But then, all of a sudden, it didn’t anymore. For all the glory that was there, it just survived for a blink in time. Such fortune could never last in such an unfortunate place. World War I broke out, British troops landed in 1915, and Germany was forced to cede administration of German South West Africa to South Africa in 1919 at the end of the war.
However, life more-or-less muddled along until 1928 when an even greater wealth of diamonds was found farther south at the mouth of the Orange River. Greed migrated, and the town began a long period of decline. Mining operations in Kolmanskop finally stopped in 1950, and machinery was scraped. Without anyone to take care of Kolmanskop, grains of sand beat on the windows and doors, and flowed through cracks and into the floorboards, until the little mining town was no longer on top of the dunes, but a part of them.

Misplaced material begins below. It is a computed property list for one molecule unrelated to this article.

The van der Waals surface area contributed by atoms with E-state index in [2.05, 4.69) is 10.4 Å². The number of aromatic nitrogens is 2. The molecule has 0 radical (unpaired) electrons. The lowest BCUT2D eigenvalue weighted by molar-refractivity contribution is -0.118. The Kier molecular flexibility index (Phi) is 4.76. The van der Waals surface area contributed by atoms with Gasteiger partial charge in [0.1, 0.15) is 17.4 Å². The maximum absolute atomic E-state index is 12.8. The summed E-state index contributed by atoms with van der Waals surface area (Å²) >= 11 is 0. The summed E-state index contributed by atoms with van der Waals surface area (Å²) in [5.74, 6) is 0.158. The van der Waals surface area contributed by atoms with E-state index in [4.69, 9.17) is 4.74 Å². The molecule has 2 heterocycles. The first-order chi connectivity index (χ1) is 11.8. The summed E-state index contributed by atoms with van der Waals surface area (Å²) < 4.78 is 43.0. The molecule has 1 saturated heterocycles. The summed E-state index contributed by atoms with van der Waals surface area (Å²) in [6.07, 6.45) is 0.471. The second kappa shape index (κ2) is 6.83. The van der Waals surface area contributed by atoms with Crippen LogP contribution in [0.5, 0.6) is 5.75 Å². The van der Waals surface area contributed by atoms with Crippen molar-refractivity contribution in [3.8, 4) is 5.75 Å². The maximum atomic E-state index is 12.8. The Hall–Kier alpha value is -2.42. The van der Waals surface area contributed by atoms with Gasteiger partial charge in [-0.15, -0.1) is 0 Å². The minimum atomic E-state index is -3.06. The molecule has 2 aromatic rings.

Visiting the Kolmanskop Ghost Town
We arrive just after dawn, as the rising sun illuminates the dunes, but before we can feel its heat. Not only is there no one else there, there is no sign of anyone else having had been there for decades. There are no ticket booths, or tour guides. There are no paths or signs. There are not even footprints in the sand, as the winds sweep the dunes back into place every day. It is as if some force is constantly trying to preserve the glimpse of glory that occurred on this spot. Savoring the only moment in all of time when it was something other than just another set of sand dunes in the vast Namib desert.